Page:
ANOTHER FACT: There are only 39 000 health workers in sub-Saharan Africa, a far cry from the 280 000 required.
This continental crisis can be compared to a leaking bucket of water. Why? Because health worker: patient ratios in Africa are only getting worse. A first response has been to pour more water into the bucket. But attempts to increase the number of health workers proved challenging.
In the 47 countries in sub-Saharan Africa, there are only 168 medical schools. Eleven of these countries have no medical schools at all, and 24 have only one. In addition, training African health workers according to western education models hasn’t produced enough professionals to meet the continent’s needs, or enough who have the social accountability and desire to heal their own communities.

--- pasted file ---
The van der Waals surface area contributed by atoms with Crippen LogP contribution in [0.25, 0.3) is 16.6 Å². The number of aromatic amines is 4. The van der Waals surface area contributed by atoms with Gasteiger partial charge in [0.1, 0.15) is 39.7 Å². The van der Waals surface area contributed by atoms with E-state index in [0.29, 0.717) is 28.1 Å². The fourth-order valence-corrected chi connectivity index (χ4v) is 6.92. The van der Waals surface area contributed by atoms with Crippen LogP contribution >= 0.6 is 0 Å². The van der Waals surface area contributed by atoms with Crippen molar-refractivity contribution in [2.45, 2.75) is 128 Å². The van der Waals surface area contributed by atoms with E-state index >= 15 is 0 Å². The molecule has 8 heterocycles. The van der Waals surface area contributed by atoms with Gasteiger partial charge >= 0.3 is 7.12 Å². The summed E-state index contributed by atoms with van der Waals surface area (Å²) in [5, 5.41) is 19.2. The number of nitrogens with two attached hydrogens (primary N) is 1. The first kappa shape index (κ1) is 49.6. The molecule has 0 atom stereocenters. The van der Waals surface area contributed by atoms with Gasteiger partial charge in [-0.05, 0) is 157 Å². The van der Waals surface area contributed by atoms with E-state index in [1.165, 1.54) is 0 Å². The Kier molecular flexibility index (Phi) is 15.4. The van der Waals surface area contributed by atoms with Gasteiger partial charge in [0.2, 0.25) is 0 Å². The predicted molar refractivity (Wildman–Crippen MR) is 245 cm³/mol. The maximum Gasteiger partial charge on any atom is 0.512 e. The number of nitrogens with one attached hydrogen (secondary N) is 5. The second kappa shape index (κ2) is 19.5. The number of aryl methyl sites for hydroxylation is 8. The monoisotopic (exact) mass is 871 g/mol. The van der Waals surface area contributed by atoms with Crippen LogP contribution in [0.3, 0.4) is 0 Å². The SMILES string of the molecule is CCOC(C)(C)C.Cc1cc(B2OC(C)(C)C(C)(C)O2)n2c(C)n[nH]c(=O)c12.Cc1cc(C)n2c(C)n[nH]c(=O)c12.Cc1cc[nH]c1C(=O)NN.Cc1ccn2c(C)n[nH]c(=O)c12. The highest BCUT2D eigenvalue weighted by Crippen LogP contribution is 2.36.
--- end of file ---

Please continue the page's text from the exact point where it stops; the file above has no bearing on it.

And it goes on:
The second possible response to this problem is to seal the gap and stop the leak. This does make sense, but halting the migration of health workers, or preventing them from leaving the healthcare system for other professions, cannot easily be enforced by policy-makers.
The thing is, there can be no health without a workforce to care for us. So here lies an innovation opportunity for us all to consider.
To begin, ask yourself…
- Have we maybe been tackling this challenge in the wrong way?
- Instead of trying to correct or fill the gap, can we find ways of transforming the system itself?
- If programmes to increase the number of trained health workers are not enough, what kind of innovations will delve deeper, into shifting the very routines and beliefs of the social system?
- Perhaps we need a completely alternative “water collection” system – or healthcare system – rather than a broken bucket?
5. Technology enabling inclusive care delivery